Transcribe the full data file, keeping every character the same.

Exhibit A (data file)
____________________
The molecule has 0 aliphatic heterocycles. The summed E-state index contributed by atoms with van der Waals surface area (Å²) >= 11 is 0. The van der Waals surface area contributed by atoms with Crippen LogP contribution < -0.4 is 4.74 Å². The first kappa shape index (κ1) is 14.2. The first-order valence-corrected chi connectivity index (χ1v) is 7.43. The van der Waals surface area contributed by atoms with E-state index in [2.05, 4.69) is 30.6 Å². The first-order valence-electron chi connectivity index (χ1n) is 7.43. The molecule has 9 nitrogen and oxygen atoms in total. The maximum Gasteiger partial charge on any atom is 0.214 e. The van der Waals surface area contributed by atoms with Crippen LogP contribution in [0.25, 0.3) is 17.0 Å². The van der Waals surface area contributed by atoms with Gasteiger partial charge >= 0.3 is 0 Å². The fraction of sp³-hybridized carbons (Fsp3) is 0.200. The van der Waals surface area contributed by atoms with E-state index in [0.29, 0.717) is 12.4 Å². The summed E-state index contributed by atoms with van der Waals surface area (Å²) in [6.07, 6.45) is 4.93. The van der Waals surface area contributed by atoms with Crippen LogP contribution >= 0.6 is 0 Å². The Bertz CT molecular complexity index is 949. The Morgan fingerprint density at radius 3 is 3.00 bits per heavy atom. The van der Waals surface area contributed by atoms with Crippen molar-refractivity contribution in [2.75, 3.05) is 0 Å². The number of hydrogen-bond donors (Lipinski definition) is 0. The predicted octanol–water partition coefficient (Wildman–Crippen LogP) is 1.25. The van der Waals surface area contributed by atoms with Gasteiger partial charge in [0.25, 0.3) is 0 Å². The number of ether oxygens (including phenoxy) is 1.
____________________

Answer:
The molecule has 0 aliphatic heterocycles. The summed E-state index contributed by atoms with van der Waals surface area (Å²) >= 11 is 0. The van der Waals surface area contributed by atoms with Crippen LogP contribution < -0.4 is 4.74 Å². The first kappa shape index (κ1) is 14.2. The first-order valence-corrected chi connectivity index (χ1v) is 7.43. The van der Waals surface area contributed by atoms with E-state index in [2.05, 4.69) is 30.6 Å². The first-order valence-electron chi connectivity index (χ1n) is 7.43. The molecule has 9 nitrogen and oxygen atoms in total. The maximum Gasteiger partial charge on any atom is 0.214 e. The van der Waals surface area contributed by atoms with Crippen LogP contribution in [0.25, 0.3) is 17.0 Å². The van der Waals surface area contributed by atoms with Gasteiger partial charge >= 0.3 is 0 Å². The fraction of sp³-hybridized carbons (Fsp3) is 0.200. The van der Waals surface area contributed by atoms with E-state index in [0.29, 0.717) is 12.4 Å². The summed E-state index contributed by atoms with van der Waals surface area (Å²) in [6.07, 6.45) is 4.93. The van der Waals surface area contributed by atoms with Crippen LogP contribution >= 0.6 is 0 Å². The Bertz CT molecular complexity index is 949. The Morgan fingerprint density at radius 3 is 3.00 bits per heavy atom. The van der Waals surface area contributed by atoms with Crippen molar-refractivity contribution in [2.75, 3.05) is 0 Å². The number of hydrogen-bond donors (Lipinski definition) is 0. The predicted octanol–water partition coefficient (Wildman–Crippen LogP) is 1.25. The van der Waals surface area contributed by atoms with Gasteiger partial charge in [0.25, 0.3) is 0 Å². The number of ether oxygens (including phenoxy) is 1.